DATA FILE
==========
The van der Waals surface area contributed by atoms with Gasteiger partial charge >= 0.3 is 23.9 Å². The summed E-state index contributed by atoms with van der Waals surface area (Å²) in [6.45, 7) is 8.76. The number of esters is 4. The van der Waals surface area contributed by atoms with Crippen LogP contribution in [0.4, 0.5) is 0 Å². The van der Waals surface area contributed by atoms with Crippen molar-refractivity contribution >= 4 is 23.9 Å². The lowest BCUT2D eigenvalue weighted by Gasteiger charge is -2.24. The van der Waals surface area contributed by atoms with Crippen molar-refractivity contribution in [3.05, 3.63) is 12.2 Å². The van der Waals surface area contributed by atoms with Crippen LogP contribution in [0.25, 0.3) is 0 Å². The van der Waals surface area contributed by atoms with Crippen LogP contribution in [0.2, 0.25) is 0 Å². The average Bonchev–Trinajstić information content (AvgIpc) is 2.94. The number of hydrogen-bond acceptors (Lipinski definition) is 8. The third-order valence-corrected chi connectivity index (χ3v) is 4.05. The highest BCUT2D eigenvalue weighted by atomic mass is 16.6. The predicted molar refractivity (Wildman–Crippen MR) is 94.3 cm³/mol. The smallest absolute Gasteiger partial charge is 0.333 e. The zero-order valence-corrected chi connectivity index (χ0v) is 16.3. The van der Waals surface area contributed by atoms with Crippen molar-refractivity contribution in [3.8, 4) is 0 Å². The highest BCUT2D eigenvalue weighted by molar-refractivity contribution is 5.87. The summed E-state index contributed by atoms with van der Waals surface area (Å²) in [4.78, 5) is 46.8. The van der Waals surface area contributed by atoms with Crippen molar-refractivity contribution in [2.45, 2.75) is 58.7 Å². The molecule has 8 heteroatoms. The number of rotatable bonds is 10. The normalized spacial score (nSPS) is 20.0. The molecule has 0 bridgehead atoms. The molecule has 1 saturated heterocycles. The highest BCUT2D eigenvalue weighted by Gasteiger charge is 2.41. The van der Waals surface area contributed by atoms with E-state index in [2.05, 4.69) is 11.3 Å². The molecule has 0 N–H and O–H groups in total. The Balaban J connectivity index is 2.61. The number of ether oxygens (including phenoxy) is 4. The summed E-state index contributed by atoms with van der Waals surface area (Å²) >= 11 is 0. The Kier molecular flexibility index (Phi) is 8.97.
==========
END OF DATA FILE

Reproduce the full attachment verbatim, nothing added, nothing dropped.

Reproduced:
The van der Waals surface area contributed by atoms with Gasteiger partial charge >= 0.3 is 23.9 Å². The summed E-state index contributed by atoms with van der Waals surface area (Å²) in [6.45, 7) is 8.76. The number of esters is 4. The van der Waals surface area contributed by atoms with Crippen LogP contribution in [0.4, 0.5) is 0 Å². The van der Waals surface area contributed by atoms with Crippen molar-refractivity contribution >= 4 is 23.9 Å². The lowest BCUT2D eigenvalue weighted by Gasteiger charge is -2.24. The van der Waals surface area contributed by atoms with Crippen molar-refractivity contribution in [3.05, 3.63) is 12.2 Å². The van der Waals surface area contributed by atoms with Crippen LogP contribution in [0.25, 0.3) is 0 Å². The van der Waals surface area contributed by atoms with Crippen LogP contribution in [0.2, 0.25) is 0 Å². The average Bonchev–Trinajstić information content (AvgIpc) is 2.94. The number of hydrogen-bond acceptors (Lipinski definition) is 8. The third-order valence-corrected chi connectivity index (χ3v) is 4.05. The highest BCUT2D eigenvalue weighted by atomic mass is 16.6. The predicted molar refractivity (Wildman–Crippen MR) is 94.3 cm³/mol. The smallest absolute Gasteiger partial charge is 0.333 e. The zero-order valence-corrected chi connectivity index (χ0v) is 16.3. The van der Waals surface area contributed by atoms with Crippen molar-refractivity contribution in [3.8, 4) is 0 Å². The highest BCUT2D eigenvalue weighted by molar-refractivity contribution is 5.87. The summed E-state index contributed by atoms with van der Waals surface area (Å²) in [4.78, 5) is 46.8. The van der Waals surface area contributed by atoms with Crippen molar-refractivity contribution in [2.45, 2.75) is 58.7 Å². The molecule has 8 heteroatoms. The number of rotatable bonds is 10. The normalized spacial score (nSPS) is 20.0. The molecule has 0 bridgehead atoms. The molecule has 1 saturated heterocycles. The highest BCUT2D eigenvalue weighted by Gasteiger charge is 2.41. The van der Waals surface area contributed by atoms with E-state index in [2.05, 4.69) is 11.3 Å². The molecule has 0 N–H and O–H groups in total. The Balaban J connectivity index is 2.61. The number of ether oxygens (including phenoxy) is 4. The summed E-state index contributed by atoms with van der Waals surface area (Å²) >= 11 is 0. The Kier molecular flexibility index (Phi) is 8.97.